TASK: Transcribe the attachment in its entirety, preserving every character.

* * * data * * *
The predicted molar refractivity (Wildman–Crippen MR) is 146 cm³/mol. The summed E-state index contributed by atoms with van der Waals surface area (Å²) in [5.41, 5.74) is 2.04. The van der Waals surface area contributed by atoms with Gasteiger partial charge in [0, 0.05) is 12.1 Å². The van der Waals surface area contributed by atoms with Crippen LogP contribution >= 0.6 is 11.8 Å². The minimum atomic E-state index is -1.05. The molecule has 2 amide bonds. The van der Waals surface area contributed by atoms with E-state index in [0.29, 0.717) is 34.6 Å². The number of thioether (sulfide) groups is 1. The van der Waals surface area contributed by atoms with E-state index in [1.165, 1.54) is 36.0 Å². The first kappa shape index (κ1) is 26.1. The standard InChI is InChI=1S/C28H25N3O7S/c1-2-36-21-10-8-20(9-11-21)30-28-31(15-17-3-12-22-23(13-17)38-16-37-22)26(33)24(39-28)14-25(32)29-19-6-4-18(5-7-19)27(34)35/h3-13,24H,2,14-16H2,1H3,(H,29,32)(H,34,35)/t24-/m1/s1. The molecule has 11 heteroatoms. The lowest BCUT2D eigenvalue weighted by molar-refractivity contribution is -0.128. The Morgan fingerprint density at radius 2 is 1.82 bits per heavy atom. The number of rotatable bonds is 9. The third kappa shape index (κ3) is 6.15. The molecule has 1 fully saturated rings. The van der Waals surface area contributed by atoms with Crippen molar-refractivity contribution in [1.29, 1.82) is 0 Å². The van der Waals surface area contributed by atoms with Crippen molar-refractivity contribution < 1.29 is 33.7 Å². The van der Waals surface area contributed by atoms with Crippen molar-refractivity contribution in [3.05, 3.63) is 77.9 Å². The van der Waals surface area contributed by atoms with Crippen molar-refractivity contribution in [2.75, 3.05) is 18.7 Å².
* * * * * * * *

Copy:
The predicted molar refractivity (Wildman–Crippen MR) is 146 cm³/mol. The summed E-state index contributed by atoms with van der Waals surface area (Å²) in [5.41, 5.74) is 2.04. The van der Waals surface area contributed by atoms with Gasteiger partial charge in [0, 0.05) is 12.1 Å². The van der Waals surface area contributed by atoms with Crippen LogP contribution >= 0.6 is 11.8 Å². The minimum atomic E-state index is -1.05. The molecule has 2 amide bonds. The van der Waals surface area contributed by atoms with E-state index in [0.29, 0.717) is 34.6 Å². The number of thioether (sulfide) groups is 1. The van der Waals surface area contributed by atoms with E-state index in [1.165, 1.54) is 36.0 Å². The first kappa shape index (κ1) is 26.1. The standard InChI is InChI=1S/C28H25N3O7S/c1-2-36-21-10-8-20(9-11-21)30-28-31(15-17-3-12-22-23(13-17)38-16-37-22)26(33)24(39-28)14-25(32)29-19-6-4-18(5-7-19)27(34)35/h3-13,24H,2,14-16H2,1H3,(H,29,32)(H,34,35)/t24-/m1/s1. The molecule has 11 heteroatoms. The lowest BCUT2D eigenvalue weighted by molar-refractivity contribution is -0.128. The Morgan fingerprint density at radius 2 is 1.82 bits per heavy atom. The number of rotatable bonds is 9. The third kappa shape index (κ3) is 6.15. The molecule has 1 fully saturated rings. The van der Waals surface area contributed by atoms with Crippen molar-refractivity contribution in [1.29, 1.82) is 0 Å². The van der Waals surface area contributed by atoms with Crippen molar-refractivity contribution < 1.29 is 33.7 Å². The van der Waals surface area contributed by atoms with Crippen molar-refractivity contribution in [3.05, 3.63) is 77.9 Å². The van der Waals surface area contributed by atoms with Crippen molar-refractivity contribution in [2.75, 3.05) is 18.7 Å².